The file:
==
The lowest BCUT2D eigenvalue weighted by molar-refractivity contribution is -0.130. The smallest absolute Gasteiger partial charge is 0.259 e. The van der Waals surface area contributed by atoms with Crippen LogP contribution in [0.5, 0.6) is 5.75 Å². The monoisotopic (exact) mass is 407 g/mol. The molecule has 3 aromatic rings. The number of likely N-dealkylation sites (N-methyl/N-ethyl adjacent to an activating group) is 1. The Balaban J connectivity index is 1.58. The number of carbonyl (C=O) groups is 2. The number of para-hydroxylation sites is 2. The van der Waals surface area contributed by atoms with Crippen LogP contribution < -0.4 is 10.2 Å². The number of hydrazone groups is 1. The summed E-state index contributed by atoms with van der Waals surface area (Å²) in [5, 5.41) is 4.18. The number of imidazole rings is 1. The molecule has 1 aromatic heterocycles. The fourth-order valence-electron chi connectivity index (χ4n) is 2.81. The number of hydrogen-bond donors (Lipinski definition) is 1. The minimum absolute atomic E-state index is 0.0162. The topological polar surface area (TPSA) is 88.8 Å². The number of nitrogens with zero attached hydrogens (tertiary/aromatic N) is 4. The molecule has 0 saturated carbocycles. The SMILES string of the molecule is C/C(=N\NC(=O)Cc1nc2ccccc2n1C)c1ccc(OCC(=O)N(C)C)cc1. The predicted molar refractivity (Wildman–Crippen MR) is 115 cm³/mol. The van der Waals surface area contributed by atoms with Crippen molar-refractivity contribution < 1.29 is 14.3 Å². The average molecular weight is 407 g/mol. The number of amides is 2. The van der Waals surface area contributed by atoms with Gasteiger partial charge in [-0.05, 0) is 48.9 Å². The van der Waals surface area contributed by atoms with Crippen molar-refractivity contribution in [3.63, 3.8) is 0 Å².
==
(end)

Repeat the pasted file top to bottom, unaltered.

The lowest BCUT2D eigenvalue weighted by molar-refractivity contribution is -0.130. The smallest absolute Gasteiger partial charge is 0.259 e. The van der Waals surface area contributed by atoms with Crippen LogP contribution in [0.5, 0.6) is 5.75 Å². The monoisotopic (exact) mass is 407 g/mol. The molecule has 3 aromatic rings. The number of likely N-dealkylation sites (N-methyl/N-ethyl adjacent to an activating group) is 1. The Balaban J connectivity index is 1.58. The number of carbonyl (C=O) groups is 2. The number of para-hydroxylation sites is 2. The van der Waals surface area contributed by atoms with Crippen LogP contribution < -0.4 is 10.2 Å². The number of hydrazone groups is 1. The summed E-state index contributed by atoms with van der Waals surface area (Å²) in [5, 5.41) is 4.18. The number of imidazole rings is 1. The molecule has 1 aromatic heterocycles. The fourth-order valence-electron chi connectivity index (χ4n) is 2.81. The number of hydrogen-bond donors (Lipinski definition) is 1. The minimum absolute atomic E-state index is 0.0162. The topological polar surface area (TPSA) is 88.8 Å². The number of nitrogens with zero attached hydrogens (tertiary/aromatic N) is 4. The molecule has 0 saturated carbocycles. The SMILES string of the molecule is C/C(=N\NC(=O)Cc1nc2ccccc2n1C)c1ccc(OCC(=O)N(C)C)cc1. The predicted molar refractivity (Wildman–Crippen MR) is 115 cm³/mol. The van der Waals surface area contributed by atoms with Crippen molar-refractivity contribution < 1.29 is 14.3 Å². The average molecular weight is 407 g/mol. The number of amides is 2. The van der Waals surface area contributed by atoms with Gasteiger partial charge in [-0.05, 0) is 48.9 Å². The van der Waals surface area contributed by atoms with Crippen molar-refractivity contribution in [3.63, 3.8) is 0 Å².